Qatar Airways will not be bringing its A380 aircraft back into service in the near future, stating that “it is not commercially or environmentally justifiable to operate such a large aircraft in the current market”.

Rival Gulf carrier Emirates has resumed selected flights using its (admittedly much larger) A380 fleet, but Qatar Airways CEO Akbar Al Baker said that the airline would not follow suit “until demand returns to appropriate levels”.

The carrier is now utilising its full fleet of 30 B787 and 49 A350 long-haul aircraft, as it continues to rebuild its network following the Covid-19 pandemic, and it said that “benchmark figures identified that Qatar Airways’ fleet of A350 aircraft consumed 20 tonnes of CO2 less per block hour on certain routes compared to the A380”.

The news will raise questions as to whether Qatar Airways’ ten superjumbos will return to service, with passenger demand set to take several years to return to 2019 levels. Last year Flight Global reported that the carrier would begin retiring its A380s from 2024.

Several carriers have already taken the decision to remove the superjumbo from their fleets, either temporarily or permanently. Air France is retiring its entire A380 fleet, while Lufthansa has said that it does not expect to operate the aircraft for two years.

Commenting on the news Al Baker said:

“Qatar Airways Group has a strong record of industry leadership on sustainable operations. We take our responsibilities to care for the environment seriously and sustainability is at the forefront of our business planning across the group, this is why we have an average fleet age of less than five years, one of the youngest in the world.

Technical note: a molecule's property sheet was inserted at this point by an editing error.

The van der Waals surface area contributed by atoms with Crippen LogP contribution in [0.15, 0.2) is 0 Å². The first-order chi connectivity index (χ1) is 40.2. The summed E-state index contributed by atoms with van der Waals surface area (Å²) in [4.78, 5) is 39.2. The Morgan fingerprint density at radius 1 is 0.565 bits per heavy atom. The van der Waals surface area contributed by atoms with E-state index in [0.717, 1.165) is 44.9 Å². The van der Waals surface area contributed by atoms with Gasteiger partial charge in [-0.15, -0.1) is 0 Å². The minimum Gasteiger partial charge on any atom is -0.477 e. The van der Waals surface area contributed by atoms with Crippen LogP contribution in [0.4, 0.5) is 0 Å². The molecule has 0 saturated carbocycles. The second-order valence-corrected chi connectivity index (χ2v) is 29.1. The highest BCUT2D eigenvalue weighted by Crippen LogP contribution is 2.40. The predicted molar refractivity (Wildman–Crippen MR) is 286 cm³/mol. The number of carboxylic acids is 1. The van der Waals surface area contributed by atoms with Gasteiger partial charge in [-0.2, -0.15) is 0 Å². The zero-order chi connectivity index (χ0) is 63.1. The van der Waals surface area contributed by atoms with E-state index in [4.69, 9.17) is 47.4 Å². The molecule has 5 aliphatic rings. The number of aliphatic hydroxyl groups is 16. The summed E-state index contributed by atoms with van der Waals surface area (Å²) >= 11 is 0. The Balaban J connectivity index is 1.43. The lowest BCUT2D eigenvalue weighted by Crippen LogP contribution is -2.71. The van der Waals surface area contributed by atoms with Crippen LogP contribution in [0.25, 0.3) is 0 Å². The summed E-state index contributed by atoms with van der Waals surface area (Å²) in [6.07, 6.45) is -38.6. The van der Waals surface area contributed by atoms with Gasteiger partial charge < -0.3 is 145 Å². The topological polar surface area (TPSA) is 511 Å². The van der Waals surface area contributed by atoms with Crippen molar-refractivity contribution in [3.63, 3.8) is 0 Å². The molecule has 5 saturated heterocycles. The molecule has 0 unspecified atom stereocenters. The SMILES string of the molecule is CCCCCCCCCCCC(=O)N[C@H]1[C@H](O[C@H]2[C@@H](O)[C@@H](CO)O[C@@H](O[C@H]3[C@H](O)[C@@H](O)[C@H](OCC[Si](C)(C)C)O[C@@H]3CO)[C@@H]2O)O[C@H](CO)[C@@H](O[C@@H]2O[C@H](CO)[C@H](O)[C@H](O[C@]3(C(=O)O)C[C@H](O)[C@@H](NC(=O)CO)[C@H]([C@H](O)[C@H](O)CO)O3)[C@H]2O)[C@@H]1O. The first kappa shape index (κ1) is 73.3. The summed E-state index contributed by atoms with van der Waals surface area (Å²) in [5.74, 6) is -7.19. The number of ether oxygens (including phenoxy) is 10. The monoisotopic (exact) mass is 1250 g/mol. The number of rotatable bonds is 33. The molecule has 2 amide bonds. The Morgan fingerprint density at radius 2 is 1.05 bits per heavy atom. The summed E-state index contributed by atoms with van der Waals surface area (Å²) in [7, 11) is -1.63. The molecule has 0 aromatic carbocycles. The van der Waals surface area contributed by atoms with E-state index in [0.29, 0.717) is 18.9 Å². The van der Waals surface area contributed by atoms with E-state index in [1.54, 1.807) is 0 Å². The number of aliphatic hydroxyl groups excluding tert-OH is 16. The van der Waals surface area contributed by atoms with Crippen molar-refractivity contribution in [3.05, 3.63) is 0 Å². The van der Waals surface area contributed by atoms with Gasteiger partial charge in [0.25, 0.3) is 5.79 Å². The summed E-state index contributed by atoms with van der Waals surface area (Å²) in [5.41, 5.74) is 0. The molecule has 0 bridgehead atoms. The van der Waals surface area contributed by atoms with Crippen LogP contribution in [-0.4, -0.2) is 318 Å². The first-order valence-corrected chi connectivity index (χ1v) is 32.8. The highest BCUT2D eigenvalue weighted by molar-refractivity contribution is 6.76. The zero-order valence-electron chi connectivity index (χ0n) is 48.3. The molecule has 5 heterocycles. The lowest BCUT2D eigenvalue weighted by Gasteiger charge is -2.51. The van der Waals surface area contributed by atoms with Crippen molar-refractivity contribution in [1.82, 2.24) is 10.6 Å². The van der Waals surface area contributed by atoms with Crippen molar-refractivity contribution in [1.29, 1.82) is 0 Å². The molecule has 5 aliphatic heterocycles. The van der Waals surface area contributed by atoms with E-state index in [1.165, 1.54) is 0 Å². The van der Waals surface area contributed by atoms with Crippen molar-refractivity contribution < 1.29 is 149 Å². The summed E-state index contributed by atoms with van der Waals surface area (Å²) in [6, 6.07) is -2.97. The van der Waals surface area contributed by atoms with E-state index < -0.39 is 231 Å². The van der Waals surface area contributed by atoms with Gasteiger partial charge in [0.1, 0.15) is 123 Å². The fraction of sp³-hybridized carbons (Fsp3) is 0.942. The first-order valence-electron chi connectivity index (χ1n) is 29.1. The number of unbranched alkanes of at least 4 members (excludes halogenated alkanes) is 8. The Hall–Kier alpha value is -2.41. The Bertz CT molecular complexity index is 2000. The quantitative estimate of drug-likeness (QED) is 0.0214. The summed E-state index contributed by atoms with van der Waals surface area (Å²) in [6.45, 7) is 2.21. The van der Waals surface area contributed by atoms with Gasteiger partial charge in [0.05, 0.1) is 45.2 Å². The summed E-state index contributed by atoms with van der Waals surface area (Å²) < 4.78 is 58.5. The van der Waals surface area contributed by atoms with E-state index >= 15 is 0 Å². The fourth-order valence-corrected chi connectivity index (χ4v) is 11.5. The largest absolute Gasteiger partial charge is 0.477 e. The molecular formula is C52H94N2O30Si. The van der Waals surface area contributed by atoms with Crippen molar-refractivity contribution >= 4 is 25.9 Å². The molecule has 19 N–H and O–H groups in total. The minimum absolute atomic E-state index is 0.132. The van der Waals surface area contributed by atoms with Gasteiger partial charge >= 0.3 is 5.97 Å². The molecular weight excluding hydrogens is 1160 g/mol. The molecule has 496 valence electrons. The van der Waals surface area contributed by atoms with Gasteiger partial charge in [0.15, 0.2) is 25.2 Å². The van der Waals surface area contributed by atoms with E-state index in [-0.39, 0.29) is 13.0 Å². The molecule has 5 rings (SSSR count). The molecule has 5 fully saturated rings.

“Thanks to our strategic and diversified investment in our fleet, the viability of our operations has not been dependent on any specific aircraft type. This has enabled us to be one of the few global airlines to never stop operating during this crisis, carrying over two million passengers and in the process becoming the largest international airline in the world. Our fleet mix has enabled us to continue operating routes throughout this crisis ensuring we do not leave passengers stranded.

“As we rebuild our network, passengers can rely on us to operate an honest schedule of flights to take them where they want to go, using the right size aircraft to offer sensible capacity on each route. As a result, we will not resume flying our fleet of A380 until demand returns to appropriate levels.

“Having closely studied the environmental impact numbers, flying such a large aircraft with a low load factor does not meet our environmental responsibilities or make commercial sense. Our young fleet of Airbus A350 and Boeing 787 aircraft are a much better fit for current global demand.”